Kitties are curious by nature and may find your pretty amaryllis plants especially interesting. Unfortunately, felines tend to explore things they are curious about, like plants, by tasting them. Amaryllis plants are toxic to kitties and should be kept out of your home and garden to protect your furry friend.
Amaryllis plants are a type of lily, sometimes referred to as a Belladonna lily or Saint Joseph lily. The plant, whose scientific botanical name is Amaryllis sp. contains lycorine, a substance that is toxic to cats if ingested, according to the American Society for the Prevention of Cruelty to Animals. The plant produces trumpet-shaped flowers that usually appear red or scarlet, but can come in a variety of colors, including white and pink, according to University of Minnesota Extension Program. The amaryllis is found commonly in floral arrangements, especially during the holidays, so ask your florist which flowers she has included in your decorative bouquets. Note that other common names for the amaryllis include the cape belladonna and naked lady.
Nibbling on Flowers
Your kitty can become poisoned by nibbling on the flowers, stems or leaves of an amaryllis plant. The extent of the poisoning and severity of his symptoms depends on how much of the plant he has ingested. All parts of this type of plant, especially the bulb, contain the toxic ingredient lycorine, a type of phenanthridine alkaloid that causes gastrointestinal upset. Symptoms of amaryllis poisoning include excessive drooling, vomiting, diarrhea, stomach pain and a loss of appetite, according to Infovets.com. Bring your kitty to the vet immediately if you believe that he has been chewing on any amaryllis plants.
Possible poisoning by an amaryllis plant is a serious medical emergency which requires treatment by your vet. If your vet isn't available, you'll need to go to an emergency veterinary clinic or contact the ASPCA Animal Poison Control Center. Bring cuttings of the plant you believe your kitty has been munching on to the vet so that she can identify it properly. While there isn't a cure for amaryllis poisoning, your vet may induce vomiting to rid your little one of the toxins in his system. She also may provide intravenous fluids to keep him hydrated and some activated charcoal to absorb the toxins from his system, according to PetMD. The care she'll give will depend on your particular kitty and the amount of the plant he has eaten.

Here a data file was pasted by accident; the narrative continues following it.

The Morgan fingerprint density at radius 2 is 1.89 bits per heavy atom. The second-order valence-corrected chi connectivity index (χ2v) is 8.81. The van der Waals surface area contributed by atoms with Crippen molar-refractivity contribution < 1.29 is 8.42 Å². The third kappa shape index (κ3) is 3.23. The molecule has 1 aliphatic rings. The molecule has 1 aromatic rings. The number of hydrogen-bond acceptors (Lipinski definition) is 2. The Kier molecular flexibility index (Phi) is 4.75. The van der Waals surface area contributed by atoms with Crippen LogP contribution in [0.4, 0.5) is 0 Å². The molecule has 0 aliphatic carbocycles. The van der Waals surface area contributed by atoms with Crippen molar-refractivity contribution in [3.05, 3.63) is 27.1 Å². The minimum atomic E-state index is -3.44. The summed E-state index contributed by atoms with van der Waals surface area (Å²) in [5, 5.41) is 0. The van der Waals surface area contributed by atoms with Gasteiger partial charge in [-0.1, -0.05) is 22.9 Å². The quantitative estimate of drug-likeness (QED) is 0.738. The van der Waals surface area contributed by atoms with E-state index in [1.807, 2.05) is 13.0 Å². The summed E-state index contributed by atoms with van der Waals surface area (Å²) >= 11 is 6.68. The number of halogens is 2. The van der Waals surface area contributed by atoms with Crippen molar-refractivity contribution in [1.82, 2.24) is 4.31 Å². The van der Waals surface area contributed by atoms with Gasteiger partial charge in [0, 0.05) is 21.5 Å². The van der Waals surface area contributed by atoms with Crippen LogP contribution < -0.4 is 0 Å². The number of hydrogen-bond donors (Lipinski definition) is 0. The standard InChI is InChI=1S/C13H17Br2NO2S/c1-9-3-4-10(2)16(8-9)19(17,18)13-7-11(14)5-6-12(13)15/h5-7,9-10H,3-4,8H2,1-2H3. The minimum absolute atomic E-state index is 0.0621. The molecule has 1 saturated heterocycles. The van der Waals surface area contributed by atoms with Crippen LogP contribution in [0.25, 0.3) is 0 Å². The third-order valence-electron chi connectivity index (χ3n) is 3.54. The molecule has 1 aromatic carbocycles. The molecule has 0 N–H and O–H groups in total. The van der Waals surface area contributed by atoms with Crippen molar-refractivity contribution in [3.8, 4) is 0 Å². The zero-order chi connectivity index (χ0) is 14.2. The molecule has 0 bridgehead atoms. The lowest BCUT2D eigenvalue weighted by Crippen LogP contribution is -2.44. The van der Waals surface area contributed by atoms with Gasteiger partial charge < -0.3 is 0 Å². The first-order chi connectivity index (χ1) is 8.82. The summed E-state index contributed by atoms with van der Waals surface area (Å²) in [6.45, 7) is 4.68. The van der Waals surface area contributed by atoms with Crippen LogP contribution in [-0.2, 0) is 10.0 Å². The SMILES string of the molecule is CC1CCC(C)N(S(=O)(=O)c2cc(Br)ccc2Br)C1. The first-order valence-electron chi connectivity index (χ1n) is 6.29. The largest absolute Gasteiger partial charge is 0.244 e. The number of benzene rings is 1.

All types of lilies, including all species of the amaryllis plant, are very toxic to kitties and should be kept away from them. Keep any floral arrangements you receive as gifts in rooms that are off-limits to your furry friend; you don't know exactly which flowers were included in them. If your furry companion has access to your outdoor garden, keep amaryllis plants out of there as well. Remember that your kitty is able to jump to high places so even plants placed on windowsills or counter tops aren't out of reach for your furry companion. If your kitty likes plants, provide him with some healthy barley grass to nibble on. Consult with your vet if you aren't sure if a plant is toxic or not before displaying it in your home or in your garden.
Always check with your veterinarian before changing your pet’s diet, medication, or physical activity routines. This information is not a substitute for a vet’s opinion.
- American Society for the Prevention of Cruelty to Animals: Amaryllis
- Pet Poison Helpline: Amaryllis
- PetPlace: Is an Amaryllis Toxic if Ingested by a Cat?
- PetMD: Poisonous Plants for Cats
- UC Davis School of Veterinary Medicine: Pets and Toxic Plants
- Infovets: Toxic Substances, Plants, and Animals
- Feline Advisory Bureau: Hidden Dangers of Plants
- Community Animal Rescue Effort: Common Winter Hazards
- Cornell University College of Veterinary Medicine: Ways to Cat-Proof Your Home
- University of Minnesota Extension Program: Growing and Caring for Amaryllis
Based in Las Vegas, Susan Paretts has been writing since 1998. She writes about many subjects including pets, finances, crafts, food, home improvement, shopping and going green. Her articles, short stories and reviews have appeared on City National Bank's website and on The Noseprint. Paretts holds a Master of Professional Writing from the University of Southern California.